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Good Ackley cometh


Mark J. Rebilas-USA TODAY Sports

There is a fair amount of consternation relative to the on field baseball performance of Dustin Ackley. The gnashing of teeth is understandable; after all, Dustin Ackley was something of a high draft pick, and his college teammates used to call him "Roy Hobbs", yet what it feels like he's given us is more akin to Calvin and Hobbes.

Or maybe Jekyll and Hyde.

Ackley is a frustrating player to be on the team you root for. Not because he looks like Ragnar Lothbok while commanding none of the same respect, but because he gives you glimpses of his latent talent betwixt long gazing stares of impotence. There have been calls for his benching (recall he was even sent to Tacoma at the beginning of 2014) and calls for patience and I'll tell you that I've thought more than once that the Mariners should just pull the plug on him and cut their losses. And yet, when Ackley finds the accelerator over periods of days and weeks, his results are good. Even great.

And that good version might be upon us.

Even more frustrating is Ackley has become a bit of a predictable first half disaster with a familiar two month window of wonderfulness. I hadn't realized it when I wrote about him last September, noting what a dramatic turnaround he had in 2014, but this is, well, a thing.

So yes, right now, as of this arbitrary half-way point that is actually well beyond the half-way point, Ackley is hitting .221/.280/.378, which is not very good at all, and by way of most nerd metrics puts him at or below replacement level. And as awful as that line might look, if not for these early days of July, he was hitting just .199/.259/.338 at the end of June. This, in the common parlance of financial investments, is horseshit. But if you look at his career, and that's over 2,200 plate appearances, Ackley shows up repeatedly in July and August:


I know many of you are mathematicians and quantum physicists so this doesn't require definition, but I like using wRC+ because it's a broader metric, using the entirety of offensive contributions, distilled down to one handy number where 100 is league average. Oh, and it's park and league-adjusted, which is neat-o.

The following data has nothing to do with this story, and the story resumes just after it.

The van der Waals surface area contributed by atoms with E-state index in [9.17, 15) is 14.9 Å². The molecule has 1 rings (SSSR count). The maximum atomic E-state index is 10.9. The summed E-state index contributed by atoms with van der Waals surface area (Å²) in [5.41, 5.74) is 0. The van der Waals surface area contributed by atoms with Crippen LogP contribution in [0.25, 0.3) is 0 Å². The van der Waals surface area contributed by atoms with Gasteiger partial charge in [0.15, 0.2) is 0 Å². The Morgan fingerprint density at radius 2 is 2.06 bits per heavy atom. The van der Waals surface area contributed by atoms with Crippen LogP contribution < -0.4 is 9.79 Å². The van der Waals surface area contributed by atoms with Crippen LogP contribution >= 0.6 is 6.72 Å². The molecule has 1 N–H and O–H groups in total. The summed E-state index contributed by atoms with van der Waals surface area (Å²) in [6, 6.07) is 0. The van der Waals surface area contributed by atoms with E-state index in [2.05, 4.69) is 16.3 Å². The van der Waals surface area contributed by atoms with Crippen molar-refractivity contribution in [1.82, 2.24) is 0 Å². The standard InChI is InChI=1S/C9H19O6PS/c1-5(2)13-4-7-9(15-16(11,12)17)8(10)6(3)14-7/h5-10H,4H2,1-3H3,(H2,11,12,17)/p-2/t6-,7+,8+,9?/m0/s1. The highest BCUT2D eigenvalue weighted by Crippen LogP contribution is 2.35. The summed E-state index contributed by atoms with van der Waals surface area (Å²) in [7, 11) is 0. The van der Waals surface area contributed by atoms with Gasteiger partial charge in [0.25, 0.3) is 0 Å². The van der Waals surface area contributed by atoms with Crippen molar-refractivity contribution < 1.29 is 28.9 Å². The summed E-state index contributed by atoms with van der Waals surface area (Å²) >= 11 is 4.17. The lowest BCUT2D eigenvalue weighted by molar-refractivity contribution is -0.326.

So yeah, in his career Dustin Ackley shows up late to the dance but once he's there, he's basically Bing Crosby or John Travolta or Justin Timberlake, depending on your generation. But a 127 wRC+ is like having an Adam Jones or Yoenis Cespedes or a Michael Brantley around, which this lineup could desperately use more of. In fact, 2014 was a more dramatic version of this monster:


In 2014, Ackley was so, so, so bad in June and then he hit .365/.386/.506 in July, and by the end of August, even a former Seattle front office person was publicly wondering if Dustin Ackley was fixed.

Spring 2015 came and went with Ackley hitting .347/.407/.531 and as soon as the proverbial bell rang, he decided to go on a lunch break. From March through May, Ackley hit .188/.230/.325. Interestingly, he started his hot streak a little earlier this season:


What he's done in July is lost a little bit in terms of the scale here, but not only did Ackley have a nice little June with a wRC+ of 113, but so far in July, he's registering a wRC+ of 211, small sample and all. What he does the remainder of the year is anyone's guess, but if he acts at all like himself, he'll rake in July and August and turn into a pumpkin in September.

There are many things wrong with this team, and Dustin Ackley is one of those things. But if the Mariners plan on making anything at all remotely interesting, or at least buggering a few teams along the way to a .500 season, Ackley is going to have to be part of that success. Maybe Edgar Martinez can sprinkle some Gar dust on Ackley to find a more consistent approach, who knows. But in a fairly somber season, watching Dustin Ackley actually crush baseballs for the better part of two months is something I'm very much looking forward to.